- and the more I thought about it the sadder I got, thinking about having to eat all dozen Normandy oysters, all by myself, and I almost roused myself to the computer, thinking I could still email the judge, tell him I was feeling better (which was true), that he should just come over, we would open the windows and I would keep a respectful distance. And then I looked at the oysters, all dozen of them, with their little lemon wedges wedged artfully here and there, all sundered from their shells so I could just suck them down without a fork, and I finally decided, after a moderate amount of reflection, to accept that fortune had dealt me the solitude card that morning, and that it was my fate to eat them, all dozen Normandy oysters, all by myself.

I was midway through this terribly sad experience when I realized I had nothing to drink. This is so pathetic I can hardly bring myself to write it down, but I had had this fantasy of offering the judge a mimosa, and had both orange juice and my favorite bottle of six-euro French sparkling white wine all chilled and ready. The thought crossed my mind that I could open the bottle - but then I thought, no, it's a work day, and drinking alone is terribly pathetic, terribly sad, and I'm already halfway through the oysters, and I decided I would not open the bottle of champagne.

But then, even knowing how pathetic it was to sit there by myself drinking champagne and eating oysters, I did, in fact, open the bottle of champagne, and poured myself a glass, using one of those Eiffel Tower flutes, and I sat there looking out at the sad, sad Parisian Sunday, drinking the champagne and eating the oysters.

But before I had any of the champagne, I took a picture:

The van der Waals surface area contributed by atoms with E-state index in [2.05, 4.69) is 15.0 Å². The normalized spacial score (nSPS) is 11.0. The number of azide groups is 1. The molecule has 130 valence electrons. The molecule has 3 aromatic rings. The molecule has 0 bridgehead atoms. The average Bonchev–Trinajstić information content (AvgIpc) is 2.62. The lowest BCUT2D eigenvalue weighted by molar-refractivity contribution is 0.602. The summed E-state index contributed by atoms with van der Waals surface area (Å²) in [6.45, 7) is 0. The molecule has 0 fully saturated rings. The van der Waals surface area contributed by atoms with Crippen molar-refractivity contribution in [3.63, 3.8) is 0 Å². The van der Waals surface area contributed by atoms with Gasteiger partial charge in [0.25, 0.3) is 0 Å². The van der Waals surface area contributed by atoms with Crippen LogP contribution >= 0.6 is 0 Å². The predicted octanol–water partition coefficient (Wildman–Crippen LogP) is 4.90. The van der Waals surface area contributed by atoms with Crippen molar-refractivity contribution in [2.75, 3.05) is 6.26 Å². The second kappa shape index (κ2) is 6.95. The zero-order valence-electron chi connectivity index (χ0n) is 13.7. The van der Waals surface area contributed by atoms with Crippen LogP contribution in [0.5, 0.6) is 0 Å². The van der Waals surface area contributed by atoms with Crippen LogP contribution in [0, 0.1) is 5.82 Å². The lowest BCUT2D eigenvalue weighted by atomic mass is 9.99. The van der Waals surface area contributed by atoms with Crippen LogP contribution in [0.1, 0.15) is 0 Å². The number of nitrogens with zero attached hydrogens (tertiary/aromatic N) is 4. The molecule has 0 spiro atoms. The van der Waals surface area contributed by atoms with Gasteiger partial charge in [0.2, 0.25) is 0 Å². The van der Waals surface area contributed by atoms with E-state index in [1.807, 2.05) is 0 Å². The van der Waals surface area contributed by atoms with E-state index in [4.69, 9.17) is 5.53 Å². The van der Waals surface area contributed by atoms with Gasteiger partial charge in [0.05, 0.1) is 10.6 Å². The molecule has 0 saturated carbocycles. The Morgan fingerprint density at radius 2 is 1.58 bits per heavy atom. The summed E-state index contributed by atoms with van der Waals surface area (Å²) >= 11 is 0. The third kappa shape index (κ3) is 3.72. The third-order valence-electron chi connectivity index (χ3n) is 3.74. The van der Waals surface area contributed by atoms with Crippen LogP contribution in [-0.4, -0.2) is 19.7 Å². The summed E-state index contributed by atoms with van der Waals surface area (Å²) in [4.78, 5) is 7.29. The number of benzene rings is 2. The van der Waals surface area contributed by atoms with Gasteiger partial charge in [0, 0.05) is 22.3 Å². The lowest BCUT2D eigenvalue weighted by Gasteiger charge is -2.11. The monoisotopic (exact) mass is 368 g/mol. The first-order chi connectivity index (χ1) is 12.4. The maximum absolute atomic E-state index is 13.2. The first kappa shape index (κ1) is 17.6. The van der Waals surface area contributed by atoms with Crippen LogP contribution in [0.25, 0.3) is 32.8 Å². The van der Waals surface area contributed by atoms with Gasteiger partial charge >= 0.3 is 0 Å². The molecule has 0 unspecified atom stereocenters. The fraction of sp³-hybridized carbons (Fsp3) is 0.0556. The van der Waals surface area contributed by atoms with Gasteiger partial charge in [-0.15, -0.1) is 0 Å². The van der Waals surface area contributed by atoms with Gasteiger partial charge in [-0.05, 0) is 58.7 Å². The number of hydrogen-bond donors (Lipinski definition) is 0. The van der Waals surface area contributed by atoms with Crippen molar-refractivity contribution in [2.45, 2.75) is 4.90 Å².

I am now totally out of oysters.

Thursday, February 19, 2009

Paris Days 40, 41, 42 - badness, feedback, Anna Karenina

I would like to let this badness / feedback thread die, not least because it has inspired some of the worst writing in this whole diary, but it will not die. The subject is apparently evergreen. I just finished
Anna Karenina and popped a bottle of bubbly to mark the occasion - I'm drinking it out of my Eiffel Tower flutes. Anyone who hasn't read the novel or who hasn't read it recently will think I'm a mean guy, celebrating with cheap champagne in kitschy glasses after the poor woman throws herself under the train. But in fact that happened days ago. To follow this up Tolstoy gives us a coda, 50 pages long, most of which depicts his striving, stressed out, ultra-sincere, good-hearted, hitherto nonbeliever Kostya Levin in the throes of spiritual ecstasy as he casts off all his "sheer intellectual fraud" (by which I think we are meant to understand his study of science and philosophy) and embraces Jesus Christ as his personal savior. Tolstoy pulls a similar maneuver to close out War & Peace, getting you all jacked up on battle and history and romance and then beating the life out of you in the second epilogue with an interminable disquisition on historiography. Spare me your beliefs, bitch!

I have written that I would not like any feedback on finished work, and that I
should not want any feedback on work in progress. At the same time, I would like to offer some to Tolstoy. I would like to go back in time and beg him, plead with him, pay him off to get him to leave out this numbing awful ending about Levin's spiritual awakening / delusioning, and to make Levin's wife, around whom so very much of this novel revolves, less of a neuraesthenic drama queen princess (although technically that's pretty much what she is) and to repair any number of other glaring faults that mar this book that Nabokov and a number of other reasonably smart people have deemed the greatest novel ever written. Allan writes in the comments to the second feedback diary: